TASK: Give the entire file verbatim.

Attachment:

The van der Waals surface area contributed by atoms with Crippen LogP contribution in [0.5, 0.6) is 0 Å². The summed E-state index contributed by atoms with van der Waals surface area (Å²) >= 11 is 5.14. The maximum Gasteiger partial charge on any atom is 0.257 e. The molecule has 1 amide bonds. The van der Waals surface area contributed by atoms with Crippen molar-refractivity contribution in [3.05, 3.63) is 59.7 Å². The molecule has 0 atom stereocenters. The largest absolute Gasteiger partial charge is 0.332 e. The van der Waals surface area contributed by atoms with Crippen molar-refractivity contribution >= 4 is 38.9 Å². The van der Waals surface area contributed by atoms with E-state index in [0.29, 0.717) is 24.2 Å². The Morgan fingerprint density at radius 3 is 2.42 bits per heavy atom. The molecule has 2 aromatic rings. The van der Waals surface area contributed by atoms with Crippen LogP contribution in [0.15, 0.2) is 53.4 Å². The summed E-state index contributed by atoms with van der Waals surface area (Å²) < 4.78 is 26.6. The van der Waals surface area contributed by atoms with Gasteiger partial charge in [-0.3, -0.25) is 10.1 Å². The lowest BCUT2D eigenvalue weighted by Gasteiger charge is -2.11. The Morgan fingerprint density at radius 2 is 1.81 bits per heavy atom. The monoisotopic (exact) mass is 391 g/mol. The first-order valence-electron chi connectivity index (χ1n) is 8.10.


The van der Waals surface area contributed by atoms with Crippen LogP contribution in [0.5, 0.6) is 0 Å². The summed E-state index contributed by atoms with van der Waals surface area (Å²) >= 11 is 5.14. The maximum Gasteiger partial charge on any atom is 0.257 e. The molecule has 1 amide bonds. The van der Waals surface area contributed by atoms with Crippen molar-refractivity contribution in [3.05, 3.63) is 59.7 Å². The molecule has 0 atom stereocenters. The largest absolute Gasteiger partial charge is 0.332 e. The van der Waals surface area contributed by atoms with Crippen molar-refractivity contribution >= 4 is 38.9 Å². The van der Waals surface area contributed by atoms with E-state index in [0.29, 0.717) is 24.2 Å². The Morgan fingerprint density at radius 3 is 2.42 bits per heavy atom. The molecule has 2 aromatic rings. The van der Waals surface area contributed by atoms with Crippen LogP contribution in [0.15, 0.2) is 53.4 Å². The summed E-state index contributed by atoms with van der Waals surface area (Å²) < 4.78 is 26.6. The van der Waals surface area contributed by atoms with Gasteiger partial charge in [-0.3, -0.25) is 10.1 Å². The lowest BCUT2D eigenvalue weighted by Gasteiger charge is -2.11. The Morgan fingerprint density at radius 2 is 1.81 bits per heavy atom. The monoisotopic (exact) mass is 391 g/mol. The first-order valence-electron chi connectivity index (χ1n) is 8.10.